I feel for you Tyson. Been there several times. Group work is a real pain. I had 1 guy who was a bit dodgy on my MA. He just disappeared then reappeared after the deadline with some pathetic excuse. Of course, he got an extension and we had to help him. There was another where we submitted conference-style posters and had to question each other on them and he (and a couple of others) just copied my questions and other people’s. After that, I became weary of submitting things early as others would read it and ‘get inspired’. I did work my backside off, I’m not saying I was great but I know I put in a lot more than some others.

    Re: Group discussions. I recall there were a couple of people who seemed to think they were running the course and asserted their authority. They would ‘start’ discussions and give FB on everyone. I maybe wrong but I thought that was the job of the tutors.

    Re: Proofing. If I had had time I really should have got someone to proof everything but I couldn’t due to deadlines. It’s definitely worth it as you can gain (not lose) marks.

    Stick in there!!

    • seburnt says:

      I have to admit that it’s nice to be inspired… but not to plagiarise. I very much have valued the input I get from my small study group, even if it’s just for supportive nudges of the shoulder to carry on. That type of voluntary group work seems much more sound to me than random selection of strangers together by the tutor. Still, if it were up to me, I’d do all this work on my own instead, unless there were clear divisions of workload on a project.

      I do think peer feedback is a good thing, but only if it’s from the angle that we are peers and not assuming one has more experience or more enlightenment on issues than me. That’s annoying.

      • phil3wade says:

        Yes. It’s a difficult situation. Many of us (me included) can be a bit authoritative perhaps and fall into our ‘I am the teacher/superior’ role. I have a 121 with a high school teacher and sometimes it feels like I’m the student. Even when I walk in she gives me a ‘what time do you call this’ look.

        I remember that a few sub-groups formed on my course of people who seemed to get on so every time 1 would comment the rest of the group would jump in. I also recall there were rules like ‘you have to submit 5+comments’ or ‘give at least 3+ideas and respond’. These were silly as I just liked talking and discussing things but others didn’t and it forced them to join in, rather artificially though. On the DELTA though there was very little going on. I used to play the DA and try to poke people. I even started threads in our groups on subjects I wasn’t researching. Something didn’t work there so I just stuck with my tutor.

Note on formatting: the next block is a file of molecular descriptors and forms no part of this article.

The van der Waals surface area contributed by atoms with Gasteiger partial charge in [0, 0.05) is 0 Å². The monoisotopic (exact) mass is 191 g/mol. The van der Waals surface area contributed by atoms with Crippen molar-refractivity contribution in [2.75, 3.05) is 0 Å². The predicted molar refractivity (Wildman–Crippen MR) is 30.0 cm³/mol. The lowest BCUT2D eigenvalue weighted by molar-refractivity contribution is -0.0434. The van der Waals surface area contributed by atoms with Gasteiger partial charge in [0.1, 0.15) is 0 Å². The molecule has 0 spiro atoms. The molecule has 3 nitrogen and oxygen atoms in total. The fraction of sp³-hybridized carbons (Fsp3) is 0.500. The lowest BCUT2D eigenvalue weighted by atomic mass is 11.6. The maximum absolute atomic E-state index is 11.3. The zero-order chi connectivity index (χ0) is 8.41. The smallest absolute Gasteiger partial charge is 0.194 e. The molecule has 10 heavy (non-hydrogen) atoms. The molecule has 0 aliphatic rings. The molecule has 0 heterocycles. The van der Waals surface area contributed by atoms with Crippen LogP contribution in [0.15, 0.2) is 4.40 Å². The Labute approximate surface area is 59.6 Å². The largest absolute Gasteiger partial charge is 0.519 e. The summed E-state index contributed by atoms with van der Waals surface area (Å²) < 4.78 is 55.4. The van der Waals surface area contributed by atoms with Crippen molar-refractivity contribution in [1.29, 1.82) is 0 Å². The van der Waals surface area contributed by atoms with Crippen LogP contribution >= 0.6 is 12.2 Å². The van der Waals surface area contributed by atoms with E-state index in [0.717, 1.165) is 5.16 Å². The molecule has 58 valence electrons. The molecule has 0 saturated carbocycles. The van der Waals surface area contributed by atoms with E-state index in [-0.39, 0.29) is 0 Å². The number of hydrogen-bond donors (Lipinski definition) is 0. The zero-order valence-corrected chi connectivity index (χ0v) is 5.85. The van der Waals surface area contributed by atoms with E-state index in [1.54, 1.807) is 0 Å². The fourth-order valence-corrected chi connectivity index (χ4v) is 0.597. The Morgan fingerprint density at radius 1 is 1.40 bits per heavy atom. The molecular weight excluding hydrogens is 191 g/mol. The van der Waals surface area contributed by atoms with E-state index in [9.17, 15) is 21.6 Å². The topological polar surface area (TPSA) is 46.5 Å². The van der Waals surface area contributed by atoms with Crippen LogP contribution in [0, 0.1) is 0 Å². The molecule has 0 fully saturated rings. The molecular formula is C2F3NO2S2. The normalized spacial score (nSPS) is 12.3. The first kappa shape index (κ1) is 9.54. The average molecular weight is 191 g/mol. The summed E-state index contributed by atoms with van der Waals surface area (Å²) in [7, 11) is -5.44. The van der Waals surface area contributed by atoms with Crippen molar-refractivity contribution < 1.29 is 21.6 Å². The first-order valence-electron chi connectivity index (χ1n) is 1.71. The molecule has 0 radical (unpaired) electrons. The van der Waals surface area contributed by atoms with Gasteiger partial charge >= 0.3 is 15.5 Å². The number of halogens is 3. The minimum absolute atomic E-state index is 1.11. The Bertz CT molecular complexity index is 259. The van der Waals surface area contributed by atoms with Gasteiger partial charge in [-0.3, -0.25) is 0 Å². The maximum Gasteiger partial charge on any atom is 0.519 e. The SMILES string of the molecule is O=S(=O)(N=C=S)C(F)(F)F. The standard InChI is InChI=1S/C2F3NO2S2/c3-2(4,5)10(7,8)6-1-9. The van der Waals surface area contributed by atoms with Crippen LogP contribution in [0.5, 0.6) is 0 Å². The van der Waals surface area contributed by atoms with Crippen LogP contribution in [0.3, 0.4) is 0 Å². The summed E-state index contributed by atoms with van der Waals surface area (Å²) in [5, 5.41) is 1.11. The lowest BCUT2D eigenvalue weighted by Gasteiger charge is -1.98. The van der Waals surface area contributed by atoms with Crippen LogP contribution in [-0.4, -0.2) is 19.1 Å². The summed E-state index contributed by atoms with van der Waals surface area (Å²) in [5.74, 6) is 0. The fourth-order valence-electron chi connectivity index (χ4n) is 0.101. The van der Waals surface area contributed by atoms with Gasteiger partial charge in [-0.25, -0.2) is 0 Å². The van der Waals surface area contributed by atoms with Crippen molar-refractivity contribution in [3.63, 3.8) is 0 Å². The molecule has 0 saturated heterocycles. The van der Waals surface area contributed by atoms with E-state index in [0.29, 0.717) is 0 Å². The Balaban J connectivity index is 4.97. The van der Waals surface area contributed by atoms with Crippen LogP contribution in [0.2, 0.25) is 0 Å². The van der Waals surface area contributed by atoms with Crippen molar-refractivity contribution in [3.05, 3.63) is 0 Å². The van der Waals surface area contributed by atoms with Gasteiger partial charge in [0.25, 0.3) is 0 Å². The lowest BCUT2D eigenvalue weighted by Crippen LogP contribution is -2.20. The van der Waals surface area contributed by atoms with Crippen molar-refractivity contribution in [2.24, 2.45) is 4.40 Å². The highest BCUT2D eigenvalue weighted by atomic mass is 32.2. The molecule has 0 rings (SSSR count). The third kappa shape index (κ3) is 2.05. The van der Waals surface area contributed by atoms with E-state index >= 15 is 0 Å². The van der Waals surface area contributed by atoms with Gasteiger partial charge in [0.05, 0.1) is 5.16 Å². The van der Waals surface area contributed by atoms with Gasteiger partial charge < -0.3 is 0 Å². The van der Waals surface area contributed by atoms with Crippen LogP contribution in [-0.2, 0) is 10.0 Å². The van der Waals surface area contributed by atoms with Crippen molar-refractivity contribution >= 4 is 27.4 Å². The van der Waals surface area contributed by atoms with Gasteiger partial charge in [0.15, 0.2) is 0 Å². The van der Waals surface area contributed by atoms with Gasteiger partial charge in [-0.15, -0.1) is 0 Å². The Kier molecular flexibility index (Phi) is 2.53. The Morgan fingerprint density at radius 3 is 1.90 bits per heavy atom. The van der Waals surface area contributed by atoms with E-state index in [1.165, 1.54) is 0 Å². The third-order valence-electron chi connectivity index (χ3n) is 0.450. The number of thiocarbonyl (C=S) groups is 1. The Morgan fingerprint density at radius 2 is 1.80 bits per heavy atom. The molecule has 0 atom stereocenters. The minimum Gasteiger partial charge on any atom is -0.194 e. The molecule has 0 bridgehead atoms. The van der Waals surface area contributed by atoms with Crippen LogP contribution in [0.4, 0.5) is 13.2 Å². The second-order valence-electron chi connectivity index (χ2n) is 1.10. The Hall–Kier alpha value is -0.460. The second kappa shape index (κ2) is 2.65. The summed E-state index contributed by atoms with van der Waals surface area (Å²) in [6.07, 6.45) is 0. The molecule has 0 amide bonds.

How do/did your MA discussions work?

        • seburnt says:

          Very poorly, honestly. For one reason or another, I didn’t enjoy participating in the forum ‘discussions’ as they just seemed to be a bunch of independent threads about this or that topic and sometimes so many that I had no interest or time to read them all and respond. Probably also through my own inadequate efforts, I hardly had any interaction with tutors either. Doing it in a completely different time zone than them didn’t help with this any. My weekly Skype chats with the two women I enjoyed quite often were reduced to commiserating. Haha.

  13. phil3wade says:

    I hear ya. For my MA paper my tutor was quite busy and so would send me FB on one part when I was already writing the next, same with the DELTA. Any corrections meant rewriting everything. On my BA we just did a plan then the whole paper. This seems better for me.

    Time zone? Yes, I had that a bit too but we just did mails and discussions. I think Skype and webinars are great but so time-consuming and time was one thing I didn’t have much of.

    I recall one woman constantly being a ‘mummy’ to everyone and getting a ‘community feel going’. Fine but when everything devolved just to chat and gossip and even moaning it didn’t help anyone. The on-campus students had a FB page were they swapped ‘unofficial’ opinions and we were invited. I liked the idea but it wasn’t really ever about studies.

  14. […] I am my students – Like any learning experience you put effort into, much of the crooks and crannies about yourself comes to light to be acknowledged and learnt from or denied and ignored. (Seburn) Studying for my MA these past 18 months has humbled me and given me a new appreciation for the discovery, the struggle and the skill-building that frustrates my students as they study with me. […]